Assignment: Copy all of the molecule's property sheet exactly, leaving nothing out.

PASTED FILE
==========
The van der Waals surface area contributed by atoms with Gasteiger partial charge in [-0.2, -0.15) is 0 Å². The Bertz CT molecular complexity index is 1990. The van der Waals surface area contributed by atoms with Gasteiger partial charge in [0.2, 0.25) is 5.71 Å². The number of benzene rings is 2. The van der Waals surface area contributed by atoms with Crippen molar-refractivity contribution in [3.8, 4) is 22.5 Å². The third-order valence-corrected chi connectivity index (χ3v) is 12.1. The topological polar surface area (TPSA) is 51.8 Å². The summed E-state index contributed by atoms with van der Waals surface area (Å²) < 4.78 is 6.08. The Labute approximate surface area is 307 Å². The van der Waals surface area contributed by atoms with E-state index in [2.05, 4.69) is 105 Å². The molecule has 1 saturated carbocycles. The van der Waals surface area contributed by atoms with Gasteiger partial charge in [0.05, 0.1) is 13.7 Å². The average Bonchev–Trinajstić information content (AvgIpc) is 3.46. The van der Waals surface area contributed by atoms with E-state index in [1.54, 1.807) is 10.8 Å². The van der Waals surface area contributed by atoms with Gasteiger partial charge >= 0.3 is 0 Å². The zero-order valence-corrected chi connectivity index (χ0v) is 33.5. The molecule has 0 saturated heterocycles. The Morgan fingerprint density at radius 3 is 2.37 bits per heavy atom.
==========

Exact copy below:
The van der Waals surface area contributed by atoms with Gasteiger partial charge in [-0.2, -0.15) is 0 Å². The Bertz CT molecular complexity index is 1990. The van der Waals surface area contributed by atoms with Gasteiger partial charge in [0.2, 0.25) is 5.71 Å². The number of benzene rings is 2. The van der Waals surface area contributed by atoms with Crippen molar-refractivity contribution in [3.8, 4) is 22.5 Å². The third-order valence-corrected chi connectivity index (χ3v) is 12.1. The topological polar surface area (TPSA) is 51.8 Å². The summed E-state index contributed by atoms with van der Waals surface area (Å²) < 4.78 is 6.08. The Labute approximate surface area is 307 Å². The van der Waals surface area contributed by atoms with E-state index in [2.05, 4.69) is 105 Å². The molecule has 1 saturated carbocycles. The van der Waals surface area contributed by atoms with Gasteiger partial charge in [0.05, 0.1) is 13.7 Å². The average Bonchev–Trinajstić information content (AvgIpc) is 3.46. The van der Waals surface area contributed by atoms with E-state index in [1.54, 1.807) is 10.8 Å². The van der Waals surface area contributed by atoms with Gasteiger partial charge >= 0.3 is 0 Å². The zero-order valence-corrected chi connectivity index (χ0v) is 33.5. The molecule has 0 saturated heterocycles. The Morgan fingerprint density at radius 3 is 2.37 bits per heavy atom.